The Physics of the Tour de France

Credit: Amaury Sport Organisation (A.S.O.)

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About This Episode

Playing with Science hosts Chuck Nice and Gary O’Reilly set their sights on the world’s most famous, most grueling cycling event: the Tour de France. It’s 21 days of extreme physical exertion, covering roughly 2,500 miles through city streets and up and down mountains including the Pyrenees and the Alps. To help them explore the science that makes the difference between winning and losing, Chuck and Gary welcome back physicist John Eric Goff, a major cycling fan who models the outcomes of each and every Tour de France, and who has written the book about physics in sports, Gold Medal Physics: The Science of Sports. But that’s not all. Neil deGrasse Tyson is back, too, and he’s brought with him the legendary, and controversial, cyclist who won the race 7 times, Lance Armstrong. This episode is suffused with science, from aerodynamics and Newton’s Laws, to how drafting works to reduce energy output. You’ll learn about air flow and air resistance, or skin friction, drag reduction, and turbulence. Gary, Chuck, and their guests take us through team strategy, nutrition, power-to-weight ratios, and the dangers of fan participation during the Tour. They even touch a little on cycling frame and helmet technology, although we’re saving most of that discussion for an upcoming episode, just like we’re planning an entire episode on the science of doping, which figures heavily in the history of the race.

NOTE: All-Access subscribers can watch or listen to this entire episode commercial-free here: The Physics of the Tour de France.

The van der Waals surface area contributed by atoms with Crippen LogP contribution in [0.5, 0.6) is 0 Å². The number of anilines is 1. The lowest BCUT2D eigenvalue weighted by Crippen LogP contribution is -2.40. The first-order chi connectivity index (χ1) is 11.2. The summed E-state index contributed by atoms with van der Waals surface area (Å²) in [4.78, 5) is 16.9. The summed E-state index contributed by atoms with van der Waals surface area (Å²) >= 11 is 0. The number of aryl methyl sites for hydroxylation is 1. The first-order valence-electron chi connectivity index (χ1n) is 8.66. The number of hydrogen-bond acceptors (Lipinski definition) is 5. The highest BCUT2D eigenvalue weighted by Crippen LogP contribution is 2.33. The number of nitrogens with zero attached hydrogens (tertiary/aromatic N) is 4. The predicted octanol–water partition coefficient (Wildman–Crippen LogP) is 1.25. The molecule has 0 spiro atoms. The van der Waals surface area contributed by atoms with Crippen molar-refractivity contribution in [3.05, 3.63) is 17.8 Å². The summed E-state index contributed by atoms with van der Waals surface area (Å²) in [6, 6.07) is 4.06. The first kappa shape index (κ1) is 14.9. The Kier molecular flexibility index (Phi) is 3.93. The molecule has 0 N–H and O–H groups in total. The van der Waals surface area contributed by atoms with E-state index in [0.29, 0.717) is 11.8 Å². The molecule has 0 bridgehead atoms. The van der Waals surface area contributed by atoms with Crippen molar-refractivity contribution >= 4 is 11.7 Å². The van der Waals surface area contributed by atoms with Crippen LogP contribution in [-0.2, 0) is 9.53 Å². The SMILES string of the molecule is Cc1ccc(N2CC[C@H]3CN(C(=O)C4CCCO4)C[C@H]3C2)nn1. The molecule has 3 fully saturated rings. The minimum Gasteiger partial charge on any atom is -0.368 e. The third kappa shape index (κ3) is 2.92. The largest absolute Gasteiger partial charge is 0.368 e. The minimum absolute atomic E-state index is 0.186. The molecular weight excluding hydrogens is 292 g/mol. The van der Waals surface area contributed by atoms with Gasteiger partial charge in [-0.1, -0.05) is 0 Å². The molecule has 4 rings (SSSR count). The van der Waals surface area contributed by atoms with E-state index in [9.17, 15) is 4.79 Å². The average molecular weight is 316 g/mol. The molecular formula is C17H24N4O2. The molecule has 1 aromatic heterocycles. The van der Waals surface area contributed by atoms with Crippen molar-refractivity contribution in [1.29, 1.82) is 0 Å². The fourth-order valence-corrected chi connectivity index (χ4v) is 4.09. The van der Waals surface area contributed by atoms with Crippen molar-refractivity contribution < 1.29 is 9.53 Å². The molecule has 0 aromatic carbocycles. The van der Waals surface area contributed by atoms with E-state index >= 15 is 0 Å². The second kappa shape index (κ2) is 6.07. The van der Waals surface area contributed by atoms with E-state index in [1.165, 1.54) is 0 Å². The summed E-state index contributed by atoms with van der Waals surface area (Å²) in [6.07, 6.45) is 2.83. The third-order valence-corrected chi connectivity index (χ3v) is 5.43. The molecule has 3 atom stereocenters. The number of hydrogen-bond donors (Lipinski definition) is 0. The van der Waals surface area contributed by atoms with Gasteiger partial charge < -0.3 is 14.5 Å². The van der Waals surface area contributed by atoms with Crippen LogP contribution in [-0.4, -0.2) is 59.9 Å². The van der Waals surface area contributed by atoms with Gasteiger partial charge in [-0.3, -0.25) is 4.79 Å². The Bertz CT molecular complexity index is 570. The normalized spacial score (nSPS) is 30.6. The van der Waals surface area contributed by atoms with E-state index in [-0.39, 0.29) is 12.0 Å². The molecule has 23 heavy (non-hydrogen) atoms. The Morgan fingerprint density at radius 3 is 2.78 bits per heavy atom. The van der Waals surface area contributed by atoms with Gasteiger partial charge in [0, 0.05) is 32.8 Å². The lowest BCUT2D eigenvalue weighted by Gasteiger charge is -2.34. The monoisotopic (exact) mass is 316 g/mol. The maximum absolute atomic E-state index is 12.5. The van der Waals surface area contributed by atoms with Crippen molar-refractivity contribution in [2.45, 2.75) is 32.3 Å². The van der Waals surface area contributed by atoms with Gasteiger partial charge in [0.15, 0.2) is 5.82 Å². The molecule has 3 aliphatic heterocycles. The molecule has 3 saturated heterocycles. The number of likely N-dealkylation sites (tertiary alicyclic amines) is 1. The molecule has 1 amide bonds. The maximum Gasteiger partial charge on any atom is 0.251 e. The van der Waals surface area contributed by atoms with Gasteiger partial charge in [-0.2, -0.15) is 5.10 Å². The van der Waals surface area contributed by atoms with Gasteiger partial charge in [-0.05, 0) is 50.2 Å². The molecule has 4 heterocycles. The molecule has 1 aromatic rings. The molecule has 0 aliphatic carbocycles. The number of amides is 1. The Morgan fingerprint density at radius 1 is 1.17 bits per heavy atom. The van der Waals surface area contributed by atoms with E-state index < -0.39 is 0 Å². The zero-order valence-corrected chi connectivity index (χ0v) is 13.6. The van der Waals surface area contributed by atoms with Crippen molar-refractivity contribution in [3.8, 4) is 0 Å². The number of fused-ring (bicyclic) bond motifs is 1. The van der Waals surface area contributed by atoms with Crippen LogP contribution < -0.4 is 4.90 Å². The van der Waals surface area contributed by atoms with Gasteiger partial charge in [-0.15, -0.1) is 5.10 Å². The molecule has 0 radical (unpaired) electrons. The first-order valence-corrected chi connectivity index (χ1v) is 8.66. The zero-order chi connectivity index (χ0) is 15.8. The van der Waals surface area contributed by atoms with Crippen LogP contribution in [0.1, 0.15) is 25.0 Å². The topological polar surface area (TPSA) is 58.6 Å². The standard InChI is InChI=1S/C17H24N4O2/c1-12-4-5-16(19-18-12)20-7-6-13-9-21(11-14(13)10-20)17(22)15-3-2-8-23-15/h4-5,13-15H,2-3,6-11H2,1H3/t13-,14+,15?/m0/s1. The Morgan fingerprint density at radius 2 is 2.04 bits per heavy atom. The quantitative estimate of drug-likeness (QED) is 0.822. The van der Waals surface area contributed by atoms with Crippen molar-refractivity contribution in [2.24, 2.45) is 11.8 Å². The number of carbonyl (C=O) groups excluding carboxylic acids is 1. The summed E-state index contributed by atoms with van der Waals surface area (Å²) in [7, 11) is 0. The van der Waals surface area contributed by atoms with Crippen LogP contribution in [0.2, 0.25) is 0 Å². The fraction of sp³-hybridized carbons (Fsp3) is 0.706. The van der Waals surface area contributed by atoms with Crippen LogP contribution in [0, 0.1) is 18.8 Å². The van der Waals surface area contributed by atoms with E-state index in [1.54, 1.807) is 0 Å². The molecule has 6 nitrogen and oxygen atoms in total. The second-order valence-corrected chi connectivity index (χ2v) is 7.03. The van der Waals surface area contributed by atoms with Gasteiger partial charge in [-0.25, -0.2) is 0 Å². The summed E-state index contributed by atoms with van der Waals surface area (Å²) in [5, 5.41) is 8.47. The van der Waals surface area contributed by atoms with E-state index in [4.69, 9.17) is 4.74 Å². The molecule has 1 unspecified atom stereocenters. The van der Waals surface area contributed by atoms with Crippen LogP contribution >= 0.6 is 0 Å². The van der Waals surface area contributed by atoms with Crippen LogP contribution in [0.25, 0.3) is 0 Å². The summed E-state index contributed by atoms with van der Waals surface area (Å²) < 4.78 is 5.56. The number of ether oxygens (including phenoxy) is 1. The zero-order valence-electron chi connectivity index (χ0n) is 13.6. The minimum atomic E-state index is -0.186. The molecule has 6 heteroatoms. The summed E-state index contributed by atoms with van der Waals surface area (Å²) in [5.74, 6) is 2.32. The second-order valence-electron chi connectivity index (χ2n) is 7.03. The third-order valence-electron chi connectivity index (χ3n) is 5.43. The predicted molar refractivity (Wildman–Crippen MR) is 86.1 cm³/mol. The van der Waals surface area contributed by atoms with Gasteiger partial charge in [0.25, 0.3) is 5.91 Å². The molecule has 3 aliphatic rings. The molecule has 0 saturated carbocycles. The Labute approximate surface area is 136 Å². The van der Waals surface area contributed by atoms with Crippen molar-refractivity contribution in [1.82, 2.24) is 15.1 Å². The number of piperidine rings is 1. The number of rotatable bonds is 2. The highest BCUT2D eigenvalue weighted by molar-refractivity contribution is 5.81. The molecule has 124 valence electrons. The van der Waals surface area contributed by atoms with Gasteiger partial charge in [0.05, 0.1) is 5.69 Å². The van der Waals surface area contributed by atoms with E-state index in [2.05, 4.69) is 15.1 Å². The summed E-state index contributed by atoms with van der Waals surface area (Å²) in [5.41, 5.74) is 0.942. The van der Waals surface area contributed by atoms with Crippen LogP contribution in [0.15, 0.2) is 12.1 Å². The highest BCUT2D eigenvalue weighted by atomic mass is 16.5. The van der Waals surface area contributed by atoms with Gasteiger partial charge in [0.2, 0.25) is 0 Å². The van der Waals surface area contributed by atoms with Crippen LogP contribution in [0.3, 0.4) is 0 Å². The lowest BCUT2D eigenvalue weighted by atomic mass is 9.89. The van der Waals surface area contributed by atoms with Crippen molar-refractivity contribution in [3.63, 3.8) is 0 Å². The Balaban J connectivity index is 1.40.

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  • Eugene Chan

    Officially Lance Armstrong has won 0 tours, not 7.

  • M0381U5

    Unfortunately I will be boycotting this episode, this man is irredeemable in my books

  • Nick

    The entusiasm Chuck shows over doping, even as a joke, is out of place. Especially for an athlete who worked hard all hes/hers life and didn’t cheat. Other than that interesting show.

  • Gladiator2000

    Great episode! It was well presented with education about the sport and the TdF along with the science.
    I remember being ridiculed by cyclists about my “funny looking bars” (time trial or triathlon bars) until Greg Lemond won the TdF with them. I guess many throughout history have been scoffed at with scientific/new ideas until tested through the scientific method. Hooray for science!

  • jard9

    Why, why, why??
    As someone passionate about cycling and science I was looking forward to listen to this episode until I realized who was the guest. I boycotted it too. If it were an episode about doping, then sure, you could hardly find a more knowledgeable guest and I would have listen with interest, but on the science of cycling you could have interviewed any other of hundredths of possible guests.

  • Brendon

    I recently found this podcast and am struggling to listen. The science content related to sport is what is compelling, but Chuck drives me crazy! My daughter was in the car listening and said it sounded like you guys are trying way too hard to be like NPR’s “Click & Clack on Car Talk.”

    I agree with the trying way too hard, but the real frustration comes from Chuck talking over everybody else. He’s like the socially awkward kid trying to squeeze into an ongoing conversation. Please Chuck, chill out and let people talk. You don’t have to laugh at everything and since you guys are talking to US, not each other, you don’t have to make little agreeing sounds every few seconds. Just wait for those times you have good questions or comments to offer… because you do. Hopefully things improve as you get more experience — listen to “Stuff you should know” or “Stuff you missed in history class” to see how pros interact on a podcast.

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